Hmm. I certainly understand where you are coming from as it's important for any financial advisor to be honest and forthcoming about risk. That said, you might be doing your clients with an appetite for risk a moderate injustice by not exposing them to these volatile but potentially very profitable assets. No doubt it's been a great year for stocks, but you just can't ignore the growing market capitalization on cryptocurrencies. With a current market cap of $561B with expectations of growing in to the trillion(s) next year, I think you're doing a disservice by not providing your clients with a means to access this market. Are you allowing them any exposure through funds, ETFs, and such, or is it a strict no-go area for you?


    1. At this point in crypto's infancy, it's not something I'm comfortable with advising my clients to buy.

    2. My clients don't need me (as some of you have linked up), they can go purchase crypto themselves if they want without having to give me a commission.

    Again, doesn't mean we don't discuss it, good and bad.

    You also have to remember with new stocks, stock funds, bonds, bond funds, investment vehicles and products, etc they have to be researched, vetted and approved by multiple layers................SEC, broker dealer and investment houses and companies before a registered rep like myself is even given permission to sell it.
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Re: Let's talk cryptocurrency
Thu Jan 11, 2018 2:29 pm
  • Sgt. Largent wrote:1. At this point in crypto's infancy, it's not something I'm comfortable with advising my clients to buy.

    It sounds like you haven't even bothered trying to learn about it in detail or vet it in any way, though. Correct? I'm not talking about you being able to sell it, but simply getting yourself to the point of knowing whether it's worthy of suggesting to certain clients that they may want to consider just throwing a little cash at it of their own accord. If this is an accurate guess on my part, then it sounds like your modus operandi is to just wait until someone (such as the SEC or another regulatory authority, or for your employer) to tell you to start doing it, and that's a mindset I absolutely cannot agree with.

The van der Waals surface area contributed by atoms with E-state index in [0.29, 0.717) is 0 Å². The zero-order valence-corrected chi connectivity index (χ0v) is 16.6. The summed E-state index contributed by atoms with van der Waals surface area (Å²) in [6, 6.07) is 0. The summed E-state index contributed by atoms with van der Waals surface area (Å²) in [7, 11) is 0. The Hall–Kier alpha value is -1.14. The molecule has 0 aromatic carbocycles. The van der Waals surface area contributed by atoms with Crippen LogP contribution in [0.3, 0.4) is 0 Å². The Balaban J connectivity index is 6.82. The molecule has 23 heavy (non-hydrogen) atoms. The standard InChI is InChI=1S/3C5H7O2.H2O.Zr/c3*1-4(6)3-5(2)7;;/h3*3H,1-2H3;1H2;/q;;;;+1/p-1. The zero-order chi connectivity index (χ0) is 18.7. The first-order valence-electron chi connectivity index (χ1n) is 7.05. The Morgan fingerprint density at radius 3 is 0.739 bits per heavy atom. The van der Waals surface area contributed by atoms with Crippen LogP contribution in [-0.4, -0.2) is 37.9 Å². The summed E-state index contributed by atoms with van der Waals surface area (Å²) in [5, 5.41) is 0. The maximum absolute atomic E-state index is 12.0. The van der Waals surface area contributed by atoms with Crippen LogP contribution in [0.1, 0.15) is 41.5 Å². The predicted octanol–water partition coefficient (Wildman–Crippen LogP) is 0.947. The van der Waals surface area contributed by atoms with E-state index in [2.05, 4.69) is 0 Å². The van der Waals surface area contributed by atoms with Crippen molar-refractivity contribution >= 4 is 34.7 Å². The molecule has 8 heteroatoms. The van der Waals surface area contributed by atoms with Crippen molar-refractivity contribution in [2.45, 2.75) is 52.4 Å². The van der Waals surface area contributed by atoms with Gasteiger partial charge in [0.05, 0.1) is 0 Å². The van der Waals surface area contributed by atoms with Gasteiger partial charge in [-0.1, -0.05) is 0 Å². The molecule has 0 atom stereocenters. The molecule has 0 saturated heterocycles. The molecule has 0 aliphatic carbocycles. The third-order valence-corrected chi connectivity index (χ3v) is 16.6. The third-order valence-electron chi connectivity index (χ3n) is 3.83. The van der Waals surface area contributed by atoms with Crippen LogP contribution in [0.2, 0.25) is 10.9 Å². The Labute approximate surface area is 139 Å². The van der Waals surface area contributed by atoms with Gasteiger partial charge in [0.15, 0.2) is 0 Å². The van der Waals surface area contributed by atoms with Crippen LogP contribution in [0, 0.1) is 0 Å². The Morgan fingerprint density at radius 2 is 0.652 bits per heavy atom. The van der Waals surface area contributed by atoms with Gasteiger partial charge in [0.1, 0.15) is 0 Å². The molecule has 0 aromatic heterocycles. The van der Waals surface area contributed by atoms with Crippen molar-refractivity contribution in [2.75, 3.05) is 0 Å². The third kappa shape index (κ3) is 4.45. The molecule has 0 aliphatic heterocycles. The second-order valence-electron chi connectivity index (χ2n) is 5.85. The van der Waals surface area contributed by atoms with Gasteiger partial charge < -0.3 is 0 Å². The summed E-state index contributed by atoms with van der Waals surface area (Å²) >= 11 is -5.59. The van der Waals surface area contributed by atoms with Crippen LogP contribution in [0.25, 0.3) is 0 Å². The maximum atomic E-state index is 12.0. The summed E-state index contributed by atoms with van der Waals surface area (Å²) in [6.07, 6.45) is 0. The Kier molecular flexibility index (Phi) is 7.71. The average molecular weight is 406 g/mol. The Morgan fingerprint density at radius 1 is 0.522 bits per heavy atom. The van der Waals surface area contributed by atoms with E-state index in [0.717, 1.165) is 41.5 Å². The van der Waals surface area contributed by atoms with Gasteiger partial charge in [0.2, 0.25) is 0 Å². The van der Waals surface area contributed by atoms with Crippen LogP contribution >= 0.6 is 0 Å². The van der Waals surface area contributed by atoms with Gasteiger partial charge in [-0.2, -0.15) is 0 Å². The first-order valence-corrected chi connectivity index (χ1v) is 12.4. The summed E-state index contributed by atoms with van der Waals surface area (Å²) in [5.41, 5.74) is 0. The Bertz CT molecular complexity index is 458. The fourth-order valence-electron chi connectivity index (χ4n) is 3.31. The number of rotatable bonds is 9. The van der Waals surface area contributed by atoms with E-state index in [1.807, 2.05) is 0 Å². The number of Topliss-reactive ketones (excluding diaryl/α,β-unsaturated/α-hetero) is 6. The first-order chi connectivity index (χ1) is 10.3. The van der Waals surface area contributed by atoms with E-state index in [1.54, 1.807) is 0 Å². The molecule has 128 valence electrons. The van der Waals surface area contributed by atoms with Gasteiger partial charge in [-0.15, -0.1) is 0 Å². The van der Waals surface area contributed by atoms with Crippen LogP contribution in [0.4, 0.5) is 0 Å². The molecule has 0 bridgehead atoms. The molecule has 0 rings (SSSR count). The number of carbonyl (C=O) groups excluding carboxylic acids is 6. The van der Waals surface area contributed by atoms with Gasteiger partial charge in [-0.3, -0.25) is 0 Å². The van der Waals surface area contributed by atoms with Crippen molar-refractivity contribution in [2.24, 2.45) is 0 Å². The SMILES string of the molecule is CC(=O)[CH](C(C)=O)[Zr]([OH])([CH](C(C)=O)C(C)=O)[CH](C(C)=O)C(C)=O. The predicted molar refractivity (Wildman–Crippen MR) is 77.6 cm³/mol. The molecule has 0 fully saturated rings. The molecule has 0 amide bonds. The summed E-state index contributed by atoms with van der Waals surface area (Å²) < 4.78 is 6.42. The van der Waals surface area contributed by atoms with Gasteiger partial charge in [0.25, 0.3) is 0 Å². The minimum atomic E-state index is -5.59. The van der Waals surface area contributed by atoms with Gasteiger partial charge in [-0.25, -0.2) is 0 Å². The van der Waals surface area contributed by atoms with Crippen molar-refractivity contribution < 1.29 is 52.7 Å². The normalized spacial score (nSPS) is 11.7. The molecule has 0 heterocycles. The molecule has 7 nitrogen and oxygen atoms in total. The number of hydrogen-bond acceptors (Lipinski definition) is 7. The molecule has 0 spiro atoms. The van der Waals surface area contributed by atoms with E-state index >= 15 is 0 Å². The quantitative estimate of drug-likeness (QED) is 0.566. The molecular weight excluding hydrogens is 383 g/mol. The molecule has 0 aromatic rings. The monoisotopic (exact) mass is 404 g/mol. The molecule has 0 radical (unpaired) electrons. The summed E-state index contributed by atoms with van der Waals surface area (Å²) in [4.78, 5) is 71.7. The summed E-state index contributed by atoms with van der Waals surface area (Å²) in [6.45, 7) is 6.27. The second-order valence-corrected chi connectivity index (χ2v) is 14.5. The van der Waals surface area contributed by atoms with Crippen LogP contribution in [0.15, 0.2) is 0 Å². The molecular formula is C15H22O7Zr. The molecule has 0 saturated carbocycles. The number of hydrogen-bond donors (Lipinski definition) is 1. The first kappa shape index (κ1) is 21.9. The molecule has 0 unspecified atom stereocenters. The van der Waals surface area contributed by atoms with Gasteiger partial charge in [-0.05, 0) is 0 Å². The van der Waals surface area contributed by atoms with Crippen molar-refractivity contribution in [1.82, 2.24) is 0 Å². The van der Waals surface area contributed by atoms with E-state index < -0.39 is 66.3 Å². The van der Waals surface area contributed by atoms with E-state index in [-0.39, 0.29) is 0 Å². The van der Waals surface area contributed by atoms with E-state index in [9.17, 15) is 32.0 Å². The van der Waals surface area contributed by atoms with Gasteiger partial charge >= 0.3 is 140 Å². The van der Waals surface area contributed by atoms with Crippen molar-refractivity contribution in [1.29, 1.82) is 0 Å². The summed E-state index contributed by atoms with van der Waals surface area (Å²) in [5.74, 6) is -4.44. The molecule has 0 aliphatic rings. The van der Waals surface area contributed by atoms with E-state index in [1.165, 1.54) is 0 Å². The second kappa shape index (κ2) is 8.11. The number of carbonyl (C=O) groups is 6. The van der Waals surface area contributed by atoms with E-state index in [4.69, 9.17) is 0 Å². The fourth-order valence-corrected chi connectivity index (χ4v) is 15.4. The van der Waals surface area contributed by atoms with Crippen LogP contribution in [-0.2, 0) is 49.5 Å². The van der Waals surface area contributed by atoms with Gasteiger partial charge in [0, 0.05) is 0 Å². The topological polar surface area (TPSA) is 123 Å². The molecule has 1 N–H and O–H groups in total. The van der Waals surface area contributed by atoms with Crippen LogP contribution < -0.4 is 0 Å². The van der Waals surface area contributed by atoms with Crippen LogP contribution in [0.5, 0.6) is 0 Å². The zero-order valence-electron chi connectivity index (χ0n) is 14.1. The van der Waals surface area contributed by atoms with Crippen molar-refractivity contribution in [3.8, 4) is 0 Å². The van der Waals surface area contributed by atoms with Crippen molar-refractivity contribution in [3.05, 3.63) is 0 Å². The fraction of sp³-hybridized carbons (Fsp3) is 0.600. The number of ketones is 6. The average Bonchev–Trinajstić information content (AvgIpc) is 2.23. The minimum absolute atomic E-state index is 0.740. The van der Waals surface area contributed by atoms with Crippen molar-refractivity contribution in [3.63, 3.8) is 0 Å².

Sgt. Largent wrote:2. My clients don't need me (as some of you have linked up), they can go purchase crypto themselves if they want without having to give me a commission.

    Right; but many of them do, I'm sure, have an expectation that you might give them a heads up on something that is low-risk and high-reward, such as a $300 investment in cryptocurrency. Worst that happens is you're out $300. Best...well, look at what happened with the current popular cryptocurrencies. Suggesting to each of your clients that they CONSIDER investing, on their own, a mere $100 in Ripple right now has a very high chance of making you look like a genius a few years from now.

    Sgt. Largent wrote:Again, doesn't mean we don't discuss it, good and bad.

    But have you brought up cryptocurrency with any of your clients? Them asking you about it of their own accord doesn't count.

    Sgt. Largent wrote:You also have to remember with new stocks, stock funds, bonds, bond funds, investment vehicles and products, etc they have to be researched, vetted and approved by multiple layers................SEC, broker dealer and investment houses and companies before a registered rep like myself is even given permission to sell it.

    Aye, I get that, and we're not talking about you selling it.
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Re: Let's talk cryptocurrency
Thu Jan 11, 2018 2:36 pm